Correia says that is only possible because these companies sell technology-driven dematerialised goods and services, and points out that companies like Google have a responsibility to help these companies access the US market.

Helping startups

In fact, Portugal’s largest venture capital fund, Indico Capital Partners, run by Stephan Morais and Ricardo Torgal, has teamed up with Google Portugal to help new, innovative and exciting startups in Portugal to get the funding they need to grow their ideas and businesses.
In April, Indico Capital Partners launched the 2021 edition of its acceleration and investment programme for young startups with Google for Startups.
The companies which are currently in the fund have already raised €626 million since 2019 and have now been joined by 10 new startups who were looking for their first round of investment from institutional investors.
This year’s programme was presented with Cristina Fonseca (Talkdesk founder) with the aim of encouraging startups that were ready to launch onto the market to apply for Indico’s €100,000 investment. The 12 month pre-seed programme includes mentoring presentations from founders and successful international investors, presentations from ecosystem partners, support in attracting funds and talent.
All of the companies on the programme quickly raise additional capital after having got the upfront investment as part of the programme.
“The investment aims to encourage a greater creation of startups and offer projection to the most promising ones in order to help them go international and take advantage of greater investment opportunities such as access to more finance from Indico which could be anything up to €5 million per company,” says Stephan Morais in an interview with Essential Business.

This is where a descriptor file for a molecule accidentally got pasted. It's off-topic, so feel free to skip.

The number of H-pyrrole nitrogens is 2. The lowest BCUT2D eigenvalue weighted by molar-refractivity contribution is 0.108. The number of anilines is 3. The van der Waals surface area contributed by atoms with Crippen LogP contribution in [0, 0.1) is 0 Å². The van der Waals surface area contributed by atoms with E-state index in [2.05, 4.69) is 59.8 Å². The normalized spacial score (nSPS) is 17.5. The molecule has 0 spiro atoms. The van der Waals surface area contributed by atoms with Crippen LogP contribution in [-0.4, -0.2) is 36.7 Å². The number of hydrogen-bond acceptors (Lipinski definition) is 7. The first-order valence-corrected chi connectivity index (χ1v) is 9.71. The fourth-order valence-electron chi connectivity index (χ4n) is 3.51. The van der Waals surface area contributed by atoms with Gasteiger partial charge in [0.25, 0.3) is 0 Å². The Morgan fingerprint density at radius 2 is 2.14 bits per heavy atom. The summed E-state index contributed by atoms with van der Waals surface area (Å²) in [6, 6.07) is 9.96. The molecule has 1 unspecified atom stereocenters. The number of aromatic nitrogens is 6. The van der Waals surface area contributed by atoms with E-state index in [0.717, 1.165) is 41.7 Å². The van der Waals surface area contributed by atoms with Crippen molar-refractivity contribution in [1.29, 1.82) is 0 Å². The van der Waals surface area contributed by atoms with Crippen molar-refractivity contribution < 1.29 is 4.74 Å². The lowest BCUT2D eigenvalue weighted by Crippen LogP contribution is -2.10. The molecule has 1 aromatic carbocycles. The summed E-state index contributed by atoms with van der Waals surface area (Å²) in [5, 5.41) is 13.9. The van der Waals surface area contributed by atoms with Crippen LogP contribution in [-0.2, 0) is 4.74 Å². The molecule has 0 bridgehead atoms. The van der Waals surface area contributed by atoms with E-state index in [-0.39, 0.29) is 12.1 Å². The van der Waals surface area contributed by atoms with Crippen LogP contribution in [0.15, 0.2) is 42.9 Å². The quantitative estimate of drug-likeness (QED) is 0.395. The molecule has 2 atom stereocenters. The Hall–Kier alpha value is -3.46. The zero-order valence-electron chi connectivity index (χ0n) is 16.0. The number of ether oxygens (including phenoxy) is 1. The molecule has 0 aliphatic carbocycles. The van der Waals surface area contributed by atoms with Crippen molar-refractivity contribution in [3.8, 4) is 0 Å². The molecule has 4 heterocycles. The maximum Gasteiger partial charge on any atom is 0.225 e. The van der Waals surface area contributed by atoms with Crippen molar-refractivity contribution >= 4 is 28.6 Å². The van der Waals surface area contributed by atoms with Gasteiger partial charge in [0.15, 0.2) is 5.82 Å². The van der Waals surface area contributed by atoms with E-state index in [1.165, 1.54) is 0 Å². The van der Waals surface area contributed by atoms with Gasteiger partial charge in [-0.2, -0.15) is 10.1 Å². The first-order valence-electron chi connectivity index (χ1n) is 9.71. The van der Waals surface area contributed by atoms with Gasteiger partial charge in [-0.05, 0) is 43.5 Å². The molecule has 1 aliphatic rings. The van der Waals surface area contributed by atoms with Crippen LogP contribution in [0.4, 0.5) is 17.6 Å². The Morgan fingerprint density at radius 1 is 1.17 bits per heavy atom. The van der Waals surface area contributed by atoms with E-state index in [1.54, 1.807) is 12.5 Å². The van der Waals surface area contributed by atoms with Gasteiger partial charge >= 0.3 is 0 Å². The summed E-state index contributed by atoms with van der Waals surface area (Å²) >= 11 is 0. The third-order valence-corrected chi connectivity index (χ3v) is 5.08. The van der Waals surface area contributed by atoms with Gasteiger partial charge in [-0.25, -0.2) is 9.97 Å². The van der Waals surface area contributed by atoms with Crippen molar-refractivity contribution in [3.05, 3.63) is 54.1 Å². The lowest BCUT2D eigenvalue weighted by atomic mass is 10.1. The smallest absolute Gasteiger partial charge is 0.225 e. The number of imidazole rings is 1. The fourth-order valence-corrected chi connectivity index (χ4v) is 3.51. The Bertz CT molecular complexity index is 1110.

Indico Capital Partners established the partnership with Google and launched the pre-seed investment programme with Google for Startups in 2020. Some 140 startups in Portugal applied for the programme and seven were selected to become part of Indico’s portfolio, each one receiving €100,000 investment.
“We have a responsibility to allow our entrepreneurs here in Portugal to access the US market and allow them to work their magic,” says Bernardo Correia.
Also, he says US companies add a lot of value to the European economy. Google’s presence in Portugal is worth around €2.5Bn a year in terms of GDP for Portugal.

What needs to be done

Improving the digital skills of the population and companies, building digital infrastructure and responsible regulation are three things that Portugal needs to work on says Correia.